Faith & Thought

Every Marriage Proposal Requires Hope and Love

I have a strange relationship with Robert Johann’s book “Building the Human” (New York: Herder and Herder, 1968, pp. 192). It is a relationship that I don’t have with any other book. 

In 1967 I was a professor in charge of inviting guest lecturers to the newly opened Cathedral College Seminary in Douglaston, Queens. The first lecturer I invited was Robert Johann, who was a philosophy professor at Fordham. A year later “Building the Human” was published. I read the book soon after it appeared. 

Though I liked what I read, there were several parts of the book that I did not understand. Cut to last year when I finished writing a book I am calling “The Cosmic Love Story: God and Us.” Re-reading some of Johann’s book, I was amazed to discover that over the last 50 years, without ever referring directly to Johann’s philosophy, or plagiarizing any of Johann’s insights, I have been teaching the philosophy that Johann presented in his book. How did that happen? I don’t know how it happened. The only guess I can make is that over the last 50 years I may have read many of the books that shaped Johann’s vision. Reading those books may have shaped my thinking as they shaped Johann’s thinking. I hope in heaven Bob is pleased to know that he has a disciple, even if the disciple became one unintentionally. 

The reason I am referring to Johann’s thought in this column is that in “Building the Human” he has a wonderful essay on hope which I decided to re-read during Advent. By linking hope to the experience of loving and being loved, Johann offers some wonderful insights into the virtue of hope and how hope is required for any love relationship to happen. Stressing that hope is not a kind of blind optimism which might be the attitude of someone who goes through life with rose-colored glasses, unaware that people’s lives don’t always go smoothly, Johann writes the following: 

“It is almost a cliché to say that love is a risk. To love another person deeply and genuinely is to put the meaning and happiness of one’s life in that person’s hands. When we love, we shift the focus of our concern and preoccupation from ourselves to another. The other’s fulfillment and happiness is what we seek. Our very life becomes a gift and all we ask is that the gift be accepted. Whether or not it will be, however, does not depend on us. Try as we may, we cannot compel another to accept our love or make room for us in his heart. We cannot force love. It is like a door at which we knock which can only be opened from the inside. It can also be shut at any time. Thus even when a loving relationship has been established, there is no guarantee it will last. Since love depends on the freedom of two people, its existence is a continuous task at which one or both may fail.” (pp. 149-150)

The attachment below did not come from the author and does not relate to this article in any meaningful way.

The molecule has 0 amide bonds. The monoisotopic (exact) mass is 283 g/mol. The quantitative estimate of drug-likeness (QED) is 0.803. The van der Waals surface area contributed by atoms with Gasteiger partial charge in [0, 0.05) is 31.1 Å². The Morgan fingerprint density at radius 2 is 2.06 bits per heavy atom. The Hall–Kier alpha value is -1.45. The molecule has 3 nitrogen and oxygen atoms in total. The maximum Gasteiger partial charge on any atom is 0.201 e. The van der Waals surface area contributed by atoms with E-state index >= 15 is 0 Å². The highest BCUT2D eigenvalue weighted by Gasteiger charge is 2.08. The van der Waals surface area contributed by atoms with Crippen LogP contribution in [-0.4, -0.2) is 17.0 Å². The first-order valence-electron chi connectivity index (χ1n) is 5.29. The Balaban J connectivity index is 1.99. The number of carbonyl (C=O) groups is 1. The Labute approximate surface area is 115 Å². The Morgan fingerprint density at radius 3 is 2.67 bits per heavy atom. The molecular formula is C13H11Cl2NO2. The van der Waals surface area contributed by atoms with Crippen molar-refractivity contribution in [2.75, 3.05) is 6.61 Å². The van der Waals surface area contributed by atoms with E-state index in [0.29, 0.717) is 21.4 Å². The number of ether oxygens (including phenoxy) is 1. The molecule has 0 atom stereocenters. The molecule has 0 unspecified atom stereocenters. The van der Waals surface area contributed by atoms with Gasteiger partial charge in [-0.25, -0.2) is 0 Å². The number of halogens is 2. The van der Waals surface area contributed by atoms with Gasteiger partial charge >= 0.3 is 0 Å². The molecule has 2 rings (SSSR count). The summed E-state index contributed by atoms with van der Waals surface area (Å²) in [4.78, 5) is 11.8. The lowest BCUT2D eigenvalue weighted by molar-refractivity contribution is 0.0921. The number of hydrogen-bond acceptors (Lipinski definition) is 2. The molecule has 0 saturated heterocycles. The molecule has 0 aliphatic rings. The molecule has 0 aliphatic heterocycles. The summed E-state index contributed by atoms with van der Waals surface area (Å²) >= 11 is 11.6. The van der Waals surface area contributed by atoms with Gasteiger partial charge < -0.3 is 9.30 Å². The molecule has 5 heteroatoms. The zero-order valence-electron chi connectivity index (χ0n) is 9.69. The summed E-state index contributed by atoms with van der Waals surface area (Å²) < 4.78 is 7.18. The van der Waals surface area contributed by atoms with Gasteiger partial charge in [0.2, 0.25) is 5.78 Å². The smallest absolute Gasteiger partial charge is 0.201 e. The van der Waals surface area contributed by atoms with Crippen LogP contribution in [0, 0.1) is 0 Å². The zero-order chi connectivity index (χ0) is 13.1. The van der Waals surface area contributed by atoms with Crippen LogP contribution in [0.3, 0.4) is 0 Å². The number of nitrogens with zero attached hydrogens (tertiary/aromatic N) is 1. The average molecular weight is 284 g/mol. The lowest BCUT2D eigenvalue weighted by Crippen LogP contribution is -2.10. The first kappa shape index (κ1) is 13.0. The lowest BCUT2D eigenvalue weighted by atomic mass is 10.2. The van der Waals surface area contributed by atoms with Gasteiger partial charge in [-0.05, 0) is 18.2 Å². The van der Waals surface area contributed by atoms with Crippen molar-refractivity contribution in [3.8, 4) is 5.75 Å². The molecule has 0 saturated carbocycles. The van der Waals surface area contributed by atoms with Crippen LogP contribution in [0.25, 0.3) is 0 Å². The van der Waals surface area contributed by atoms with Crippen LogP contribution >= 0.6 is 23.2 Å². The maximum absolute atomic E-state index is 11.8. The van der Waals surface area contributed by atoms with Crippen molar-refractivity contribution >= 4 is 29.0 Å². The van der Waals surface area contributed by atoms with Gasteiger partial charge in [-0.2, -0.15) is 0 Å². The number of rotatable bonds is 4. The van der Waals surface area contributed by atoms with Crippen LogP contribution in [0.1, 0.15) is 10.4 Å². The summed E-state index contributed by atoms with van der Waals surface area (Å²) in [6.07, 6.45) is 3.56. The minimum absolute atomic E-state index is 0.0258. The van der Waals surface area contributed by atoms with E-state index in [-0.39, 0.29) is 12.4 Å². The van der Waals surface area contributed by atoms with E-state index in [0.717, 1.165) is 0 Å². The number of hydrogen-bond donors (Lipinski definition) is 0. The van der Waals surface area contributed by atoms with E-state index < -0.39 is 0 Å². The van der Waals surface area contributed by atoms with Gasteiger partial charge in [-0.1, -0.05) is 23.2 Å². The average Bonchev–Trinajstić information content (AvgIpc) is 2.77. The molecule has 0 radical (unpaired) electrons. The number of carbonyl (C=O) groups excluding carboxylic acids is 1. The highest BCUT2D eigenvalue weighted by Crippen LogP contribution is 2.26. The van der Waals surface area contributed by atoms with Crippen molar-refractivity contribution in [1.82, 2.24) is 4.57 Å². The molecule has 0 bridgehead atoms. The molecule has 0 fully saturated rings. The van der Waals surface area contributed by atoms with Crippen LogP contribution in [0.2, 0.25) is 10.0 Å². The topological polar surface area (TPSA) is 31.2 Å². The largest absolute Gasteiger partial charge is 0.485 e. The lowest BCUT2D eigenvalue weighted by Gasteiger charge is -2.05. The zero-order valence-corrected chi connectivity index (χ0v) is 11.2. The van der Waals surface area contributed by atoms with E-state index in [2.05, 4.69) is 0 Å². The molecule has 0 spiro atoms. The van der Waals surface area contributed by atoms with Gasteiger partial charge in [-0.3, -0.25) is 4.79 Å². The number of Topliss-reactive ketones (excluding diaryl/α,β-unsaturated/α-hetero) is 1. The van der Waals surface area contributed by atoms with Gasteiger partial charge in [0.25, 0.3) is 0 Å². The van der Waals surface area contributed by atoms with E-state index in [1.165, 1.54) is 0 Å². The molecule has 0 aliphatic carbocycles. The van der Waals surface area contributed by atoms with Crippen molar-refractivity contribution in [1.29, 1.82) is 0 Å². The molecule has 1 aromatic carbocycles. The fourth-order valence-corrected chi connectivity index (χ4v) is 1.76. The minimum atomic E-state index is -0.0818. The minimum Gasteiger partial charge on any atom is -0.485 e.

Around the time that I was re-reading Johann’s reflections on hope, I met a couple who had just become engaged. I imagined the young man asking the young lady to marry him. A proposal of marriage requires an enormous act of hope. When someone proposes marriage, the person is taking a chance, undergoing a risk. Everything that Johann has written about hope makes sense to me when I reflect on the hope that is required in order to propose marriage. Johann stresses that we cannot force others to love us. Love must be free and so can always be withheld. Johann writes the following: 

“The lover comes with a prayer, ‘Let me be with you’ — and can only hope to be heard. He looks to a relationship that is meant to be forever, but can only hope that it be so. Without hope, that is a willingness to count on another’s freedom as reliably for him, he would never take the step. Without hope, which embraces the whole of the future, his love could not even begin.”(p. 150) 

In relating these thoughts to our relationship with God, we believe that we cannot even hope without God’s grace. God initiates the relationship. Our hope in God’s love for us seems to be the starting point in our relationship with God. We want our hope and trust in God to be unconditional. We want to hope and trust in God when everything in our life seems to be going well. We want to hope and trust in God when nothing in our life seems to be going well. Our hope and trust in God allows us to believe that no matter what we do, God will never stop loving us. 

Father Lauder is a philosophy professor at St. John’s University, Jamaica. He presents two 15-minute talks from his lecture series on the Catholic Novel, 10:30 a.m. Monday through Friday on NET-TV